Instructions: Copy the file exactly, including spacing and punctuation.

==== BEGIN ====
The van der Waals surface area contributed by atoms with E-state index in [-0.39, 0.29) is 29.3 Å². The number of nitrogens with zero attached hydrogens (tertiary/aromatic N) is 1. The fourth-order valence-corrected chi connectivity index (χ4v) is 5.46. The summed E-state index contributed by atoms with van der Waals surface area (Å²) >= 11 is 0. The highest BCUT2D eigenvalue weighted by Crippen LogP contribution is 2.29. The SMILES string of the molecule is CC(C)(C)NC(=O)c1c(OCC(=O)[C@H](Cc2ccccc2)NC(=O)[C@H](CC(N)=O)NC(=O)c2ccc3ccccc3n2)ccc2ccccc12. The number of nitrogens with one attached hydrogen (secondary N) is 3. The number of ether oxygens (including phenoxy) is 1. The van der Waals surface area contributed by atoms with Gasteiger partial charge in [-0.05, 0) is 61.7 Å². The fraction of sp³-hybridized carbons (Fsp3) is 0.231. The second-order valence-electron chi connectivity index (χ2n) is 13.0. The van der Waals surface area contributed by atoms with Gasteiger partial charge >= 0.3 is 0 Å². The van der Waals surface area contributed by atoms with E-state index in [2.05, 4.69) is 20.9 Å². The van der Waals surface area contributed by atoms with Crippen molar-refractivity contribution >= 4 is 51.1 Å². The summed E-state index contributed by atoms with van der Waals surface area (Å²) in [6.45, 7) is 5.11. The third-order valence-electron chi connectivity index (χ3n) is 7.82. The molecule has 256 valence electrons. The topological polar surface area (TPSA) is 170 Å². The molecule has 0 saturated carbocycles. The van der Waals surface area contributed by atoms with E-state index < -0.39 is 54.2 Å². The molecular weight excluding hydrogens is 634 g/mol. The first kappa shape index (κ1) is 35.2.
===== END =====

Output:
The van der Waals surface area contributed by atoms with E-state index in [-0.39, 0.29) is 29.3 Å². The number of nitrogens with zero attached hydrogens (tertiary/aromatic N) is 1. The fourth-order valence-corrected chi connectivity index (χ4v) is 5.46. The summed E-state index contributed by atoms with van der Waals surface area (Å²) >= 11 is 0. The highest BCUT2D eigenvalue weighted by Crippen LogP contribution is 2.29. The SMILES string of the molecule is CC(C)(C)NC(=O)c1c(OCC(=O)[C@H](Cc2ccccc2)NC(=O)[C@H](CC(N)=O)NC(=O)c2ccc3ccccc3n2)ccc2ccccc12. The number of nitrogens with one attached hydrogen (secondary N) is 3. The number of ether oxygens (including phenoxy) is 1. The van der Waals surface area contributed by atoms with Gasteiger partial charge in [-0.05, 0) is 61.7 Å². The fraction of sp³-hybridized carbons (Fsp3) is 0.231. The second-order valence-electron chi connectivity index (χ2n) is 13.0. The van der Waals surface area contributed by atoms with Gasteiger partial charge >= 0.3 is 0 Å². The van der Waals surface area contributed by atoms with E-state index in [2.05, 4.69) is 20.9 Å². The van der Waals surface area contributed by atoms with Crippen molar-refractivity contribution >= 4 is 51.1 Å². The summed E-state index contributed by atoms with van der Waals surface area (Å²) in [6.45, 7) is 5.11. The third-order valence-electron chi connectivity index (χ3n) is 7.82. The molecule has 256 valence electrons. The topological polar surface area (TPSA) is 170 Å². The molecule has 0 saturated carbocycles. The van der Waals surface area contributed by atoms with E-state index < -0.39 is 54.2 Å². The molecular weight excluding hydrogens is 634 g/mol. The first kappa shape index (κ1) is 35.2.